Have you all heard about this thing going around called “Wear the Swimsuit?” Apparently it started with a spunky, middle-aged writer (not this one) who started spreading the idea that women needed to wear the damn swimsuit whether or not they felt good about their beach bod because your children weren’t going to remember if you were chubby or had spider veins – they were going to remember that you took them to the beach and played in the sand with them.

This sentiment spoke to me. Not because of the children angle (while I totally agree with that as well), but because I know so many women that avoid things because they don’t want to put on a swimsuit. Or they don’t have anything to wear that fits. Or because they’ve gained 10 pounds since the last time they saw you.

My mom was this way. On her roller coaster of weight losses and gains, she would fluctuate between being social and reclusive. She dreaded parties with old friends when she had put weight back on and fretted over formal events when she’d have to go shopping.

And life is short. Hers was. Would anyone that ever knew her have cared if she came to your bbq fat? Or just that she came?

This idea reminded me of a column I found and actually framed for my mother many years ago written by Erma Bombeck called “If I Had My Life To Live Over.” (It’s been passed around the internet and manipulated over the years so here is the original 1979 version.)

Someone asked me the other day if I had my life to live over would I change anything.

My answer was no, but then I thought about it and changed my mind.

If I had my life to live over again I would have waxed less and listened more.

Instead of wishing away nine months of pregnancy and complaining about the shadow over my feet, I’d have cherished every minute of it and realized that the wonderment growing inside me was to be my only chance in life to assist God in a miracle.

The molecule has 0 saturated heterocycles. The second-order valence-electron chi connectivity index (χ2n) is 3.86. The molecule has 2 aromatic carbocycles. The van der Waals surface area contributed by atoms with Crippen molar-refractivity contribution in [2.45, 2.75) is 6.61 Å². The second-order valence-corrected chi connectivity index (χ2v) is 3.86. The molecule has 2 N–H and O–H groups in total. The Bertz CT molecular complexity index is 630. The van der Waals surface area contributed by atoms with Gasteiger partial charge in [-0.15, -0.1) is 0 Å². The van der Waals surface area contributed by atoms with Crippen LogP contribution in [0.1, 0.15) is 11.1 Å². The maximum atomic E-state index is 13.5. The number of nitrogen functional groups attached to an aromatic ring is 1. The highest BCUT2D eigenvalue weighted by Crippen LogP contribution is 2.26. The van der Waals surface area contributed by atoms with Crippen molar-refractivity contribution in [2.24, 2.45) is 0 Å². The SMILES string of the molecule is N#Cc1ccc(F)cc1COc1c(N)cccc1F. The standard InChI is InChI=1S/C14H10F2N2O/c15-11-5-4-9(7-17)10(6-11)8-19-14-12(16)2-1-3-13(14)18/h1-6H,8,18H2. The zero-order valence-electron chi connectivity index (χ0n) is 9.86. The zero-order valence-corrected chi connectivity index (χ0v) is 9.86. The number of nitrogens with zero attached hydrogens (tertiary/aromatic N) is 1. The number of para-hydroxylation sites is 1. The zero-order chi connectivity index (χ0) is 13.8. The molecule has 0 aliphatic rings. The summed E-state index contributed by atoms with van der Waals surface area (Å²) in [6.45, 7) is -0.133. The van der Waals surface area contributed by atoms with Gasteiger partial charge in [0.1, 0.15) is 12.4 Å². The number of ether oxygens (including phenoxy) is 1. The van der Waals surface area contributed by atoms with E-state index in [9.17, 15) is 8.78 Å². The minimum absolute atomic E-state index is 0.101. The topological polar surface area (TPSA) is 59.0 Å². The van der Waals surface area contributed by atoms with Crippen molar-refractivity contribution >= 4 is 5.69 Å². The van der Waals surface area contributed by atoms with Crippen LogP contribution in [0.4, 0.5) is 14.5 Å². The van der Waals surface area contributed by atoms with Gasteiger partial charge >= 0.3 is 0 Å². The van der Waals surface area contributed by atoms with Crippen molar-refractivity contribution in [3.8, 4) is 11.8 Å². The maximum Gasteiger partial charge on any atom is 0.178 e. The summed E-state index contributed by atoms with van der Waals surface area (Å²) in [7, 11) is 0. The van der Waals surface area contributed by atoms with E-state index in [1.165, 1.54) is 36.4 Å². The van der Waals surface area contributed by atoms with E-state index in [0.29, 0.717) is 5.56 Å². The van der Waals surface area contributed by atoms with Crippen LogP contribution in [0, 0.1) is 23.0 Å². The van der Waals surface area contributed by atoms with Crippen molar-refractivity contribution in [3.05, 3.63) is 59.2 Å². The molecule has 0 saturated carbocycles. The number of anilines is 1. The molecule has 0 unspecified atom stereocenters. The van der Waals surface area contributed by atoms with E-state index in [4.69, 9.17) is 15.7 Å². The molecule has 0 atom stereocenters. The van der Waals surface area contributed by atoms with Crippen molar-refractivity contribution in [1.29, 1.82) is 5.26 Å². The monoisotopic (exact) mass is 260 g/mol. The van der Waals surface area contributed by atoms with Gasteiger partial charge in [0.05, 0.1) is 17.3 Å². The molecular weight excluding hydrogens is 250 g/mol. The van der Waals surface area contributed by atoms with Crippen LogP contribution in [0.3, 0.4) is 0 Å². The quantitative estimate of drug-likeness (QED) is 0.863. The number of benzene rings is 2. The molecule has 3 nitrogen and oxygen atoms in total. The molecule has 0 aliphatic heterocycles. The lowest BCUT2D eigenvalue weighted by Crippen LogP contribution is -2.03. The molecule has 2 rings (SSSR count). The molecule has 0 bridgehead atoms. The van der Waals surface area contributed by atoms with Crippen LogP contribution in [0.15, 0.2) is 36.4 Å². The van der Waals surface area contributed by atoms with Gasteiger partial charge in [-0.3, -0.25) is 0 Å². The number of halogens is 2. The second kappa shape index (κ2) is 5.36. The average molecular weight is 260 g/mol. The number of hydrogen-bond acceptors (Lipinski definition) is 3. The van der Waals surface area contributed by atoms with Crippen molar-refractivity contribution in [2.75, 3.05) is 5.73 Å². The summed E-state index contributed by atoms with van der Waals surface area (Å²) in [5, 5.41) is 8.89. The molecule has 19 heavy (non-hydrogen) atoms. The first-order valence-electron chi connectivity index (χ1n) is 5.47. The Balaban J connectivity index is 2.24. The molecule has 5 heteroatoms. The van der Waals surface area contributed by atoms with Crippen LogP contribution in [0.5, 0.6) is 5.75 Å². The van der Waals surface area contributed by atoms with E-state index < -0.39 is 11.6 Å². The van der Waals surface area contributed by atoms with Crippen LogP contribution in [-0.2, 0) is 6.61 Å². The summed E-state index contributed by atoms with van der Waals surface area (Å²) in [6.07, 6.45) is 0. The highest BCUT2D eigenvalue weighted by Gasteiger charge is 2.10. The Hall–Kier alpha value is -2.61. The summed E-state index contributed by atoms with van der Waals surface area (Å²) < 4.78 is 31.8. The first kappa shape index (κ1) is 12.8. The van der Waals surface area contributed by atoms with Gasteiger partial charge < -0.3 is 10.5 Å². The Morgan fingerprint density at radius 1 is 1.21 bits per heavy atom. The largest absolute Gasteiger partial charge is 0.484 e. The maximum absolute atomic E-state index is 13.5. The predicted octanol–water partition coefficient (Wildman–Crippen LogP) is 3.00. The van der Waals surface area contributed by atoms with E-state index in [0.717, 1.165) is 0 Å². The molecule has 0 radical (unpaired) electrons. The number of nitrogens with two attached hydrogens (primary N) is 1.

I would never have insisted the car windows be rolled up on a summer day because my hair had just been teased and sprayed.

I would have invited friends over to dinner even if the carpet was stained and the sofa faded.

I would have eaten popcorn in the “good” living room and worried less about the dirt when you lit the fireplace.

I would have taken the time to listen to my grandfather ramble about his youth.

I would have burnt the pink candle that was sculptured like a rose before it melted while being stored.

I would have sat cross-legged on the lawn with my children and never worried about grass stains.

I would have cried and laughed less while watching television … and more while watching real life.

I would have shared more of the responsibility carried by my husband which I took for granted.

I would have eaten less cottage cheese and more ice cream.

I would have gone to bed when I was sick, instead of pretending the Earth would go into a holding pattern if I weren’t there for a day.

I would never have bought ANYTHING just because it was practical/wouldn’t show soil/ guaranteed to last a lifetime.

When my child kissed me impetuously, I would never have said, “Later. Now, go get washed up for dinner.”

There would have been more I love yous … more I’m sorrys … more I’m listenings … but mostly, given another shot at life, I would seize every minute of it … look at it and really see it … try it on … live it … exhaust it … and never give that minute back until there was nothing left of it.

So, the whole “wear the swimsuit” thing is not a new sentiment – but it’s an important one.

Don’t go to bed mad.

Say you’re sorry.

Pause the show you’re watching and answer the phone when your mom calls.

Burn the pretty candles.

Wear the damn swimsuit.